The debt collection process can be extremely intimidating and stressful. Add harassing phone calls from debt collectors on top of that, and you have one anxiety-ridden situation. For many consumers, it gets to the point where the debt collectors who are contacting them violate fair debt collections practice.
It is at this point where the consumers may need to contact an attorney for help with a fair debts collection claim to stop debt collection abuse.
We have asked attorney, Alaina Sullivan, and here is what she had to say:
What Is the Fair Debt Collection Practices Act?
The Fair Debt Collections Practices Act or FDCPA is a federal law created with purposes of regulating debt collections on consumer debts. It limits what actions debt collectors can take when trying to collect on a consumer debt on behalf of another person or entity. The FDCPA restricts when collectors can call, how many times the company can contact you, as well as what it can say to inform the consumer of the debt collection.
If a debt collector is found to be in violation of the FDCPA, a law suit can be brought against the debt collection company, and the person who is on the receiving end of the debt collection actions can receive monetary damages and attorney’s fees.
Notification to Stop Contact
If the consumer believes that the debt collection agency is violating the FDCPA, he or she must first provide written notification in a letter requesting that the company stop contacting you regarding the debt. In this letter, the consumer needs to indicate any illegal activities that have been committed by the debt collector.
This letter needs to also be sent to the Federal Trade Commission at 6th and Pennsylvania Avenue, NW, Washington, D.C. 20850. Once the debt collection agency receives the letter, it may only contact the consumer to inform him or her that the letter has been received, to tell you its efforts have now ended or to inform the consumer that it will be suing the consumer .
An attorney is not necessarily needed for this part of the process. Any person can write a letter and send it to the proper person and to the FTC, but the attorney may be needed for further proceedings.
If the Notification Does Not Work…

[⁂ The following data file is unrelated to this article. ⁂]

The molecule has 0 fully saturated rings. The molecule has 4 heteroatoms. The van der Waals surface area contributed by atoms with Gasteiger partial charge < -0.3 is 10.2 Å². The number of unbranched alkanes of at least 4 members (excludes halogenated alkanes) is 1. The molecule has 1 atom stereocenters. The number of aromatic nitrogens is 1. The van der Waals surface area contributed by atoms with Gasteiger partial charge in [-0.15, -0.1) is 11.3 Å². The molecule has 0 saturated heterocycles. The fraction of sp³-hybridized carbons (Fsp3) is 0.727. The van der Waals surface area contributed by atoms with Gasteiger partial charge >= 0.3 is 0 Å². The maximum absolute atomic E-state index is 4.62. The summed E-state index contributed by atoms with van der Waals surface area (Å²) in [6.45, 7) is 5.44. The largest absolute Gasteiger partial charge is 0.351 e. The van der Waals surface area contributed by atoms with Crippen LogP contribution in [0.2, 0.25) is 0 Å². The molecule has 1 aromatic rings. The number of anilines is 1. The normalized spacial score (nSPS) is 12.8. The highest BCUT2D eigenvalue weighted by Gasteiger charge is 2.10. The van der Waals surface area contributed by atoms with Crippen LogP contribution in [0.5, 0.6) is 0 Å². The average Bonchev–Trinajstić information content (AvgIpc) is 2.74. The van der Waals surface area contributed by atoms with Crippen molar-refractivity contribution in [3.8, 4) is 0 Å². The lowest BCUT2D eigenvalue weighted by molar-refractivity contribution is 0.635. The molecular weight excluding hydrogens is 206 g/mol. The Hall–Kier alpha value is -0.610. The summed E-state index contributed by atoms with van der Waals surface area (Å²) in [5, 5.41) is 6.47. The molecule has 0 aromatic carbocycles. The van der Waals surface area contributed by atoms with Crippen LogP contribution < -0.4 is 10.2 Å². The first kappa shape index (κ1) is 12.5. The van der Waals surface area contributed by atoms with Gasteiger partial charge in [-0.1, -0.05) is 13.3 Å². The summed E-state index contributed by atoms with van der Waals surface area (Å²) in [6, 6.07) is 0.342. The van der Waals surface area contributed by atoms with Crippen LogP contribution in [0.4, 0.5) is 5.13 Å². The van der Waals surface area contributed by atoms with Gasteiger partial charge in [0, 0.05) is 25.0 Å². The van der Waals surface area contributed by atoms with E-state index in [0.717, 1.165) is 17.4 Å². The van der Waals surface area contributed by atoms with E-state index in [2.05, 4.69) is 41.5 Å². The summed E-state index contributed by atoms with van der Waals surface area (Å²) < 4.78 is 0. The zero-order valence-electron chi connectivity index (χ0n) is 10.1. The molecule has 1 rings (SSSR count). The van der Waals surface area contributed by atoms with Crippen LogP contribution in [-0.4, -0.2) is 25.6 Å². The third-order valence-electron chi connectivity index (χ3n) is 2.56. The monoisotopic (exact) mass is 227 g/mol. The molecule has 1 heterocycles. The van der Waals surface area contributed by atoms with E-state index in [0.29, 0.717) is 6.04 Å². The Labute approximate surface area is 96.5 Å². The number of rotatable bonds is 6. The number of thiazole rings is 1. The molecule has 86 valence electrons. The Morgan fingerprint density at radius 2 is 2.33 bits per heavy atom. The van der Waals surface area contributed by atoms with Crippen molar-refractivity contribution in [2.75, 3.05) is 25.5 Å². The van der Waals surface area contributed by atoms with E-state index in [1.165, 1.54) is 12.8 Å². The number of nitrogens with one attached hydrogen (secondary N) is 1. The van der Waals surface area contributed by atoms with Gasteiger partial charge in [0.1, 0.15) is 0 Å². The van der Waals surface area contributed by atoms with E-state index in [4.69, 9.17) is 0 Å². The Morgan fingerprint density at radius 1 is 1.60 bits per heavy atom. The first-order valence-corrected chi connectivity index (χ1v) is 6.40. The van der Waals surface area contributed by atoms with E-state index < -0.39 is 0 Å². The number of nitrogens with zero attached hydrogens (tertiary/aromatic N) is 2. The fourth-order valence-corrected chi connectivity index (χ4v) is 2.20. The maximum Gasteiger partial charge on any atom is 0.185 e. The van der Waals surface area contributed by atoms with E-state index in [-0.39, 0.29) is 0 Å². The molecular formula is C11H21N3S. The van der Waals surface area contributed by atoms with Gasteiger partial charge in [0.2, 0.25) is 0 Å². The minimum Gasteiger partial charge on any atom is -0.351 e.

It is possible that the letter will end the harassment. It is also possible that it will not. If that is the case, a letter from an attorney may be the next step. The debt collector needs to know that the consumer is being serious, and many times, a sternly worded letter on an attorney’s letterhead will do just the trick, though debt collectors may ignore those letters at their own legal peril.
The fees for getting an attorney to do this can be pretty small and may end up being a simple flat fee.
It may be helpful to have an attorney help the consumer because, at that point, the consumer will no longer have to field communications from the debt collection agency. The debt collection agency will now have to go through the attorney, which will help some of the senseless, harassing contact.
The more it contacts an attorney’s office, the more it will need to pay for legal fees should an FDCPA claim be filed.
If communication persists from the debt collection agency, an FDCPA claim may be needed. The law is created to benefit the average consumer , but it is a federal law and, as such, it is important that the process be followed per the letter of the law.
An attorney will know the deadlines needed to file the claim and will know what forms to submit and how to proceed. In addition, if a law suit is filed, which is completely acceptable under the FDCPA, an attorney can handle the legal proceedings more efficiently and competently than the average individual filing without legal advice.
An attorney will then receive payment for legal fees from the judgment issued by the court at the end of the proceedings.
In the end, it is worth it to have the experience and professional assistance to make sure the claim is handled properly, quickly and accurately.
Contact an Attorney Today
If you find yourself dealing with debt collectors, and it has gotten to the point where the debt collector has now violated the FDCPA, it may be time for you to talk with an attorney about your situation.
An attorney can listen to the facts of the case and can best advise you on how to proceed. Contact an attorney experienced in fair debt collections proceedings to schedule a consultation today.